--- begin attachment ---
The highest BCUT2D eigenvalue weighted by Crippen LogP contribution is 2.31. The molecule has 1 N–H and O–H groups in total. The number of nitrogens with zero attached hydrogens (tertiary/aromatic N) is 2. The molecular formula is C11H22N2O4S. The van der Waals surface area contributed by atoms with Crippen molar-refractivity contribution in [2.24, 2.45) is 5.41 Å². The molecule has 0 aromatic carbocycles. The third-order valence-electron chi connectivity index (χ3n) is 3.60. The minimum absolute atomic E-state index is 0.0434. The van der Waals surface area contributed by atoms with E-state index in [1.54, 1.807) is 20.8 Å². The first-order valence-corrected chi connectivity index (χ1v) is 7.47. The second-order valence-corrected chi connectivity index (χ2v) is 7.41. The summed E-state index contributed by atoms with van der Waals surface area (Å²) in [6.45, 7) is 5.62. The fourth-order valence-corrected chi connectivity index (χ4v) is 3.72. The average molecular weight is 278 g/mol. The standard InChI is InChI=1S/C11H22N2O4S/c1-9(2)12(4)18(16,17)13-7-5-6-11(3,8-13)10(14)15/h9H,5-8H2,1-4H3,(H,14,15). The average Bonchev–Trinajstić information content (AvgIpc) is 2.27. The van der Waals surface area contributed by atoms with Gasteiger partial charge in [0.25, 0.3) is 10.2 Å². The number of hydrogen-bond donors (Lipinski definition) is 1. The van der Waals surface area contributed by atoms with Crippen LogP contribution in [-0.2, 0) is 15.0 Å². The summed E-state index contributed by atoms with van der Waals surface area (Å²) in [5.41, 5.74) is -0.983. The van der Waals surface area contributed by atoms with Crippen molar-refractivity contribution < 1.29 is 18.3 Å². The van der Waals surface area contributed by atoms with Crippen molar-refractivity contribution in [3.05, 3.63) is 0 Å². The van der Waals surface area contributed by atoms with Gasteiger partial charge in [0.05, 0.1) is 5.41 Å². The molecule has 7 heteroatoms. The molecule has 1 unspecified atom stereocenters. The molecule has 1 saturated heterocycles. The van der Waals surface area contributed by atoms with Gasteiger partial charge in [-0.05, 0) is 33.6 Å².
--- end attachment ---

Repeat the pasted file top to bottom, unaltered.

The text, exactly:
The highest BCUT2D eigenvalue weighted by Crippen LogP contribution is 2.31. The molecule has 1 N–H and O–H groups in total. The number of nitrogens with zero attached hydrogens (tertiary/aromatic N) is 2. The molecular formula is C11H22N2O4S. The van der Waals surface area contributed by atoms with Crippen molar-refractivity contribution in [2.24, 2.45) is 5.41 Å². The molecule has 0 aromatic carbocycles. The third-order valence-electron chi connectivity index (χ3n) is 3.60. The minimum absolute atomic E-state index is 0.0434. The van der Waals surface area contributed by atoms with E-state index in [1.54, 1.807) is 20.8 Å². The first-order valence-corrected chi connectivity index (χ1v) is 7.47. The second-order valence-corrected chi connectivity index (χ2v) is 7.41. The summed E-state index contributed by atoms with van der Waals surface area (Å²) in [6.45, 7) is 5.62. The fourth-order valence-corrected chi connectivity index (χ4v) is 3.72. The average molecular weight is 278 g/mol. The standard InChI is InChI=1S/C11H22N2O4S/c1-9(2)12(4)18(16,17)13-7-5-6-11(3,8-13)10(14)15/h9H,5-8H2,1-4H3,(H,14,15). The average Bonchev–Trinajstić information content (AvgIpc) is 2.27. The van der Waals surface area contributed by atoms with Gasteiger partial charge in [0.25, 0.3) is 10.2 Å². The number of hydrogen-bond donors (Lipinski definition) is 1. The van der Waals surface area contributed by atoms with Crippen LogP contribution in [-0.2, 0) is 15.0 Å². The summed E-state index contributed by atoms with van der Waals surface area (Å²) in [5.41, 5.74) is -0.983. The van der Waals surface area contributed by atoms with Crippen molar-refractivity contribution < 1.29 is 18.3 Å². The van der Waals surface area contributed by atoms with Crippen molar-refractivity contribution in [3.05, 3.63) is 0 Å². The van der Waals surface area contributed by atoms with Gasteiger partial charge in [0.05, 0.1) is 5.41 Å². The molecule has 7 heteroatoms. The molecule has 1 unspecified atom stereocenters. The molecule has 1 saturated heterocycles. The van der Waals surface area contributed by atoms with Gasteiger partial charge in [-0.05, 0) is 33.6 Å².